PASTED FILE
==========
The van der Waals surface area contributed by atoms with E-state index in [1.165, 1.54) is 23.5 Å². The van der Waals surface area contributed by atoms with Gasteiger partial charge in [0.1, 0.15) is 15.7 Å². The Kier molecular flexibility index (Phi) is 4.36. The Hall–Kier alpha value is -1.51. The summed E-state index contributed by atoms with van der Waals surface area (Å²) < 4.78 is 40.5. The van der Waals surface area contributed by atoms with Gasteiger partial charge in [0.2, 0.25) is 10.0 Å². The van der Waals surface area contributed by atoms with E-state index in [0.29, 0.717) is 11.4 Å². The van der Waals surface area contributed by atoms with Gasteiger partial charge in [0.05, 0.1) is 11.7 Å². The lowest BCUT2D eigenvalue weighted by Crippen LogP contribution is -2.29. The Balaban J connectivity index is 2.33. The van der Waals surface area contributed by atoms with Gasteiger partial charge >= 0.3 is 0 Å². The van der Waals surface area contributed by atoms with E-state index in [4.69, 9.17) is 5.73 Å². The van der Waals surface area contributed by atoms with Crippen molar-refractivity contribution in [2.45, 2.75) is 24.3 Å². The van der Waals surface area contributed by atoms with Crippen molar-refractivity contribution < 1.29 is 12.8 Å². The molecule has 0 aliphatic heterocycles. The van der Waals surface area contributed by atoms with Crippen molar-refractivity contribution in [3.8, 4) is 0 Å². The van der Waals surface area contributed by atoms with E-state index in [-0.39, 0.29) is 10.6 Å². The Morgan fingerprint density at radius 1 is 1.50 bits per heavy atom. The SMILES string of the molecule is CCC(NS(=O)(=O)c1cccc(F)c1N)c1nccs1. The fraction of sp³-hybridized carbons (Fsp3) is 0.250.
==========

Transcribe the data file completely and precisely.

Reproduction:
The van der Waals surface area contributed by atoms with E-state index in [1.165, 1.54) is 23.5 Å². The van der Waals surface area contributed by atoms with Gasteiger partial charge in [0.1, 0.15) is 15.7 Å². The Kier molecular flexibility index (Phi) is 4.36. The Hall–Kier alpha value is -1.51. The summed E-state index contributed by atoms with van der Waals surface area (Å²) < 4.78 is 40.5. The van der Waals surface area contributed by atoms with Gasteiger partial charge in [0.2, 0.25) is 10.0 Å². The van der Waals surface area contributed by atoms with E-state index in [0.29, 0.717) is 11.4 Å². The van der Waals surface area contributed by atoms with Gasteiger partial charge in [0.05, 0.1) is 11.7 Å². The lowest BCUT2D eigenvalue weighted by Crippen LogP contribution is -2.29. The Balaban J connectivity index is 2.33. The van der Waals surface area contributed by atoms with Gasteiger partial charge >= 0.3 is 0 Å². The van der Waals surface area contributed by atoms with E-state index in [4.69, 9.17) is 5.73 Å². The van der Waals surface area contributed by atoms with Crippen molar-refractivity contribution in [2.45, 2.75) is 24.3 Å². The van der Waals surface area contributed by atoms with Crippen molar-refractivity contribution < 1.29 is 12.8 Å². The molecule has 0 aliphatic heterocycles. The van der Waals surface area contributed by atoms with Crippen molar-refractivity contribution in [3.8, 4) is 0 Å². The van der Waals surface area contributed by atoms with E-state index in [-0.39, 0.29) is 10.6 Å². The Morgan fingerprint density at radius 1 is 1.50 bits per heavy atom. The SMILES string of the molecule is CCC(NS(=O)(=O)c1cccc(F)c1N)c1nccs1. The fraction of sp³-hybridized carbons (Fsp3) is 0.250.